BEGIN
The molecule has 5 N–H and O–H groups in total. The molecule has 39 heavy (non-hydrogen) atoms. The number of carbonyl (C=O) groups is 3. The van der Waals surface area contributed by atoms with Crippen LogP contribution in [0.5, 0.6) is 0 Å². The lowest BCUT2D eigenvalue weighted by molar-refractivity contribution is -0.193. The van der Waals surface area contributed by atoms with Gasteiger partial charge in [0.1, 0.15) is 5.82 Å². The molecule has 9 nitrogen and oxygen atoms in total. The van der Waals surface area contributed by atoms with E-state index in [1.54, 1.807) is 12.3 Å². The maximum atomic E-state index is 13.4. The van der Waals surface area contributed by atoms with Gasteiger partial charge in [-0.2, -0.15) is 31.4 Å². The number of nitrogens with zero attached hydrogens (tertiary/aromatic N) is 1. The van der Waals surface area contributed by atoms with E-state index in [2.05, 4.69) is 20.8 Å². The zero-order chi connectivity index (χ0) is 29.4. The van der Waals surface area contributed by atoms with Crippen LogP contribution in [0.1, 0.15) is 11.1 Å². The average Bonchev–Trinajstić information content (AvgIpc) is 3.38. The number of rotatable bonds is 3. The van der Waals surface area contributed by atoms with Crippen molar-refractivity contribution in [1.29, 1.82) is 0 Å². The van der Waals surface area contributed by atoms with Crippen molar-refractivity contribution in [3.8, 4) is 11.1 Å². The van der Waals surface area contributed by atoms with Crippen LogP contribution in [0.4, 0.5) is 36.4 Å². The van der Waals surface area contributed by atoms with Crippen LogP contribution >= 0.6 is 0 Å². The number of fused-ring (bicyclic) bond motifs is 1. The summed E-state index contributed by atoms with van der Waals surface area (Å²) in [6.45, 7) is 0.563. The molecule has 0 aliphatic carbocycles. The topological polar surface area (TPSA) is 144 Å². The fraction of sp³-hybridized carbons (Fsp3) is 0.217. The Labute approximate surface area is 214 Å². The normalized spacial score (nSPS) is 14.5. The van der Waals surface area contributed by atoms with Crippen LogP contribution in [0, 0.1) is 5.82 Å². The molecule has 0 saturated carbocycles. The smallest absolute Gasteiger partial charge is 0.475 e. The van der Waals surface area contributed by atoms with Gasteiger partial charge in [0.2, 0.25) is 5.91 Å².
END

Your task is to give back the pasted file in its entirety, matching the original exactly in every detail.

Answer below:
The molecule has 5 N–H and O–H groups in total. The molecule has 39 heavy (non-hydrogen) atoms. The number of carbonyl (C=O) groups is 3. The van der Waals surface area contributed by atoms with Crippen LogP contribution in [0.5, 0.6) is 0 Å². The lowest BCUT2D eigenvalue weighted by molar-refractivity contribution is -0.193. The van der Waals surface area contributed by atoms with Gasteiger partial charge in [0.1, 0.15) is 5.82 Å². The molecule has 9 nitrogen and oxygen atoms in total. The van der Waals surface area contributed by atoms with E-state index in [1.54, 1.807) is 12.3 Å². The maximum atomic E-state index is 13.4. The van der Waals surface area contributed by atoms with Gasteiger partial charge in [-0.2, -0.15) is 31.4 Å². The number of nitrogens with zero attached hydrogens (tertiary/aromatic N) is 1. The van der Waals surface area contributed by atoms with E-state index in [2.05, 4.69) is 20.8 Å². The zero-order chi connectivity index (χ0) is 29.4. The van der Waals surface area contributed by atoms with Crippen LogP contribution in [0.1, 0.15) is 11.1 Å². The average Bonchev–Trinajstić information content (AvgIpc) is 3.38. The number of rotatable bonds is 3. The van der Waals surface area contributed by atoms with Crippen molar-refractivity contribution in [1.29, 1.82) is 0 Å². The van der Waals surface area contributed by atoms with Crippen molar-refractivity contribution in [3.8, 4) is 11.1 Å². The van der Waals surface area contributed by atoms with Crippen LogP contribution in [0.4, 0.5) is 36.4 Å². The van der Waals surface area contributed by atoms with Crippen LogP contribution >= 0.6 is 0 Å². The number of fused-ring (bicyclic) bond motifs is 1. The summed E-state index contributed by atoms with van der Waals surface area (Å²) in [6.45, 7) is 0.563. The molecule has 0 aliphatic carbocycles. The topological polar surface area (TPSA) is 144 Å². The fraction of sp³-hybridized carbons (Fsp3) is 0.217. The Labute approximate surface area is 214 Å². The normalized spacial score (nSPS) is 14.5. The van der Waals surface area contributed by atoms with Crippen LogP contribution in [0, 0.1) is 5.82 Å². The molecule has 0 saturated carbocycles. The smallest absolute Gasteiger partial charge is 0.475 e. The van der Waals surface area contributed by atoms with Gasteiger partial charge in [0.2, 0.25) is 5.91 Å².